The move will buy the MRC some time, allowing it to wait for the real estate market to improve to the point where it could sell off its residential properties and recoup some of its losses. The properties are currently not worth the money owed on them, a city official said.
Bank of North Georgia has asked Marietta to guarantee $225,000, or 18 months of interest payments. City Council agreed to back the payments if the term was extended to 42 months.
City Council will officially vote tonight at 5 p.m. to extend the offer to the bank. Though the bank has not officially approved the city’s offer, it has sent a letter of commitment to the MRC.
In 2006, the city gave $2.1 million to the Marietta Redevelopment Corp., a tax-exempt nonprofit formed by the City
The MRC used that seed money to secure the bank loan, then used the proceeds to buy blighted duplexes off Power Springs Street across from the Hilton Marietta Conference Center.
About 8 acres of vacant lots and properties with aging houses were purchased for $4 million.
The MRC is up to date on its payments but still owes nearly $4 million on the loan, plus $12,500 in interest payments each month.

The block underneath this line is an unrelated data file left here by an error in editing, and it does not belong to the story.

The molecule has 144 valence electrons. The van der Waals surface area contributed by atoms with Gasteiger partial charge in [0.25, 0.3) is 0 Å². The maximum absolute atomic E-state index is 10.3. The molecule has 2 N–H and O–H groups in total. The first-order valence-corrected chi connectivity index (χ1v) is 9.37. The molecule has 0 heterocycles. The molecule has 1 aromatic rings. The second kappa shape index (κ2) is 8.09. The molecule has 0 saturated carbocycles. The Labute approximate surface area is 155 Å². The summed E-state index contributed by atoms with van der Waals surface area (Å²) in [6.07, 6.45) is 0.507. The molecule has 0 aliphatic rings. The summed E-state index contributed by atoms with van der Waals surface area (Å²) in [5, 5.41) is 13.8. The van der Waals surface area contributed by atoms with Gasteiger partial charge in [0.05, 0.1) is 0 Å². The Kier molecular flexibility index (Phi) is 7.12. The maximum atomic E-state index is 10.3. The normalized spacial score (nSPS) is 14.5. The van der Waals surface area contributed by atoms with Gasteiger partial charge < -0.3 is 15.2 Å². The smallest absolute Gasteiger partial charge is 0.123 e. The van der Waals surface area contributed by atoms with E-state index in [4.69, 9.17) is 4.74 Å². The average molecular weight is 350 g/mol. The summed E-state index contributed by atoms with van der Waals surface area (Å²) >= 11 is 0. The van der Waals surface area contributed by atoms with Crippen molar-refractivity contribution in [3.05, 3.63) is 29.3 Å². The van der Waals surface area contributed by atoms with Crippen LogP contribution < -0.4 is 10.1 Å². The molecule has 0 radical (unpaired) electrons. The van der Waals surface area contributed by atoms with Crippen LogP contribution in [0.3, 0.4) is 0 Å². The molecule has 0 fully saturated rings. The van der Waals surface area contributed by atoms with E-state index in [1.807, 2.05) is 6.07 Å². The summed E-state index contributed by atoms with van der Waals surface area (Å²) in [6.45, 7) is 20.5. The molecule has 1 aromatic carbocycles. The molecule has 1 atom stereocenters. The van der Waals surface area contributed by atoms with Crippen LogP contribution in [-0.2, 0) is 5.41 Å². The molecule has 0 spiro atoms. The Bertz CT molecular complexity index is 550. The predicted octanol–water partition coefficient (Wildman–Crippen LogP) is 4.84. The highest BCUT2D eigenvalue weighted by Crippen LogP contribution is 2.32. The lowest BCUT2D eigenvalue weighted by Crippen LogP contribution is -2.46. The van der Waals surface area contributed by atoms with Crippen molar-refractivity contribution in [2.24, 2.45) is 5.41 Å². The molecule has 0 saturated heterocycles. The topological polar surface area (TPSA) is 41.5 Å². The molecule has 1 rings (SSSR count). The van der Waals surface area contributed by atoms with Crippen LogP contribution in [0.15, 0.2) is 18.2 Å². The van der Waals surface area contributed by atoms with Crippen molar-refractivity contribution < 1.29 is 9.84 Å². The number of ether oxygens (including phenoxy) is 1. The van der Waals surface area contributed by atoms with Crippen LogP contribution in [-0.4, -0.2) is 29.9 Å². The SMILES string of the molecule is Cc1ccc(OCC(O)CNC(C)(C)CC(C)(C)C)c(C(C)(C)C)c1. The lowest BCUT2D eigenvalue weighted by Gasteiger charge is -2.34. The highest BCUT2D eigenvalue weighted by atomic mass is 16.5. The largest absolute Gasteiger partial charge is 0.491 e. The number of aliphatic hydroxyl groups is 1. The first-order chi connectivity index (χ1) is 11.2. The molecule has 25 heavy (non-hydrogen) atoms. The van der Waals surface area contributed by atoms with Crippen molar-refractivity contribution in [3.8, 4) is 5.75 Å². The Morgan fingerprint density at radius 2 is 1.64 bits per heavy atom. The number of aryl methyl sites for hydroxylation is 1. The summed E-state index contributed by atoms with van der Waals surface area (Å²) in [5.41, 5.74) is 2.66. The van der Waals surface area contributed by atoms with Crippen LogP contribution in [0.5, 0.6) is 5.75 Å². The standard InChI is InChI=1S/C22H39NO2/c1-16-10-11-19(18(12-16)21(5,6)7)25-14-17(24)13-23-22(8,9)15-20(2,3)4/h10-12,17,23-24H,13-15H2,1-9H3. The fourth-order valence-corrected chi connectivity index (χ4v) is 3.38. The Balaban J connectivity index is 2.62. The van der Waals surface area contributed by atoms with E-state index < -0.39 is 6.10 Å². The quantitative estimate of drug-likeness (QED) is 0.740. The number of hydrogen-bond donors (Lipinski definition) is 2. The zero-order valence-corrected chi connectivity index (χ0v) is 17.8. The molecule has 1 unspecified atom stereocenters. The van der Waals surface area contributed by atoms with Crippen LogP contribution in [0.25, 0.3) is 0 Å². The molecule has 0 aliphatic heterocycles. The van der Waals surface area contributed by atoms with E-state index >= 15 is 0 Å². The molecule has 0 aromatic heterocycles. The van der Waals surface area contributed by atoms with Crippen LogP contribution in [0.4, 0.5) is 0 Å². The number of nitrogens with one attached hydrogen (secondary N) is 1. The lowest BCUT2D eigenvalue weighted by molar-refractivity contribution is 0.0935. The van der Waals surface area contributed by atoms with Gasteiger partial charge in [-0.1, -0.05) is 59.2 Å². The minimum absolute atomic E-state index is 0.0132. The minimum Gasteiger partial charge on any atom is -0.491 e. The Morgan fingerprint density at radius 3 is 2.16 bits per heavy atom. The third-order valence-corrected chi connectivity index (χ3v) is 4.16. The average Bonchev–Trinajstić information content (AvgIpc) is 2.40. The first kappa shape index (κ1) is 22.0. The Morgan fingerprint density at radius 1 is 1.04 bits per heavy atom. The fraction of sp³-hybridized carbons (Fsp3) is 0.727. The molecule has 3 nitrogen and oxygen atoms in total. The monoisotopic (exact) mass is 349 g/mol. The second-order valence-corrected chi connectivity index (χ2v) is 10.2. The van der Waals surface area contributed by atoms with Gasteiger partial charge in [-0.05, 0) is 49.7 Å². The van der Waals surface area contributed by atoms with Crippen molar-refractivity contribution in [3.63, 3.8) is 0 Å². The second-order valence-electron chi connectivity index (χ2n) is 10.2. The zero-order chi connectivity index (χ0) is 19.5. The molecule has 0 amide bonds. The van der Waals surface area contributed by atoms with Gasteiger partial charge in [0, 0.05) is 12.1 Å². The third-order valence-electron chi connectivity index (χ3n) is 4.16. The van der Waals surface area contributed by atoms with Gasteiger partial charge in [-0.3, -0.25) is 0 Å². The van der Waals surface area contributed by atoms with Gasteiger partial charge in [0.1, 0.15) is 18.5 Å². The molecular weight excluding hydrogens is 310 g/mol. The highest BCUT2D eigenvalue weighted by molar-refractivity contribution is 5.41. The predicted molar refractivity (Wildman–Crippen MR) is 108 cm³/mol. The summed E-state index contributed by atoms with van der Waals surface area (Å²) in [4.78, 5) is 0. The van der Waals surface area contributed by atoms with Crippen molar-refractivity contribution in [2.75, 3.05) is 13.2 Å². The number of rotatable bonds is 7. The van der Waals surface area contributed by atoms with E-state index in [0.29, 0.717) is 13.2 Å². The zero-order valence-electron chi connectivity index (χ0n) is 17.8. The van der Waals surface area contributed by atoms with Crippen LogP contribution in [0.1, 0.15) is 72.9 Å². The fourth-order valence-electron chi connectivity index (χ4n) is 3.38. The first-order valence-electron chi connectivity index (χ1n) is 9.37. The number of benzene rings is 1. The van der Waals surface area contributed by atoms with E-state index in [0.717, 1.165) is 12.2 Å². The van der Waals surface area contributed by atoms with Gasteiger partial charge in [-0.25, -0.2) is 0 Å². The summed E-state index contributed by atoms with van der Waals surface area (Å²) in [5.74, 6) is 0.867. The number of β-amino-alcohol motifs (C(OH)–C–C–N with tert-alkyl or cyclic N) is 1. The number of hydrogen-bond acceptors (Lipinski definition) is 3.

Beth Sessoms, MRC executive director, asked the redevelopment group’s board on Wednesday to delay marketing the
The MRC approved earlier this year hiring Dan Buyers of McWhirter Realty to market the properties pending the loan renewal.
Sessoms, who also serves as the city’s economic development manager, said the values of the properties are still not high enough to be sold without a loss. Prices are at “almost rock bottom,” she said, and will likely begin to climb back up, assuming the economic recovery stays on track.
“I think the point of doing it for 42 months is to allow land values to go up,” Sessoms said.
Ed Bentley, an MRC board member, said he doesn’t see the downside to marketing the properties immediately.
“I don’t understand why you’re hesitant,” Bentley said.
Ultimately, Bentley suggested the board reassess the marketplace in six months and decide if it is ready to accept offers on the properties.
MRC Chairman Ron Francis said he thinks delaying solicitation of offers combined with the city’s extended payment offer leaves more room for the MRC to recoup what appears, at least for now, to be a failed investment.